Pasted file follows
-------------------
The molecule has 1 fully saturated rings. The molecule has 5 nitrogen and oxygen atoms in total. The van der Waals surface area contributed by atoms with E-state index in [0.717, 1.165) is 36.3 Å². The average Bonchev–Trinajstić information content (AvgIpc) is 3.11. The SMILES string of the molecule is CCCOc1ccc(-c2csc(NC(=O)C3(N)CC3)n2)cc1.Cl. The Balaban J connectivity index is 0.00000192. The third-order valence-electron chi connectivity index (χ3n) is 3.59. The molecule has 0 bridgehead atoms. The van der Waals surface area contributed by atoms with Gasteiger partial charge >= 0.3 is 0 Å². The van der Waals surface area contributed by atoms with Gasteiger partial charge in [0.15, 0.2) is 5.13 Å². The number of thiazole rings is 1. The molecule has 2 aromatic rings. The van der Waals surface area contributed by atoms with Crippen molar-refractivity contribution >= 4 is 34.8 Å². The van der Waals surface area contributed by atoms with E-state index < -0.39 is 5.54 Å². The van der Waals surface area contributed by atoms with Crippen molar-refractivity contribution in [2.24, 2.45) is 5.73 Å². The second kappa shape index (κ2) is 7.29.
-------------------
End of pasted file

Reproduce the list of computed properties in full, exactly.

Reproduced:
The molecule has 1 fully saturated rings. The molecule has 5 nitrogen and oxygen atoms in total. The van der Waals surface area contributed by atoms with E-state index in [0.717, 1.165) is 36.3 Å². The average Bonchev–Trinajstić information content (AvgIpc) is 3.11. The SMILES string of the molecule is CCCOc1ccc(-c2csc(NC(=O)C3(N)CC3)n2)cc1.Cl. The Balaban J connectivity index is 0.00000192. The third-order valence-electron chi connectivity index (χ3n) is 3.59. The molecule has 0 bridgehead atoms. The van der Waals surface area contributed by atoms with Gasteiger partial charge >= 0.3 is 0 Å². The van der Waals surface area contributed by atoms with Gasteiger partial charge in [0.15, 0.2) is 5.13 Å². The number of thiazole rings is 1. The molecule has 2 aromatic rings. The van der Waals surface area contributed by atoms with Crippen molar-refractivity contribution >= 4 is 34.8 Å². The van der Waals surface area contributed by atoms with E-state index < -0.39 is 5.54 Å². The van der Waals surface area contributed by atoms with Crippen molar-refractivity contribution in [2.24, 2.45) is 5.73 Å². The second kappa shape index (κ2) is 7.29.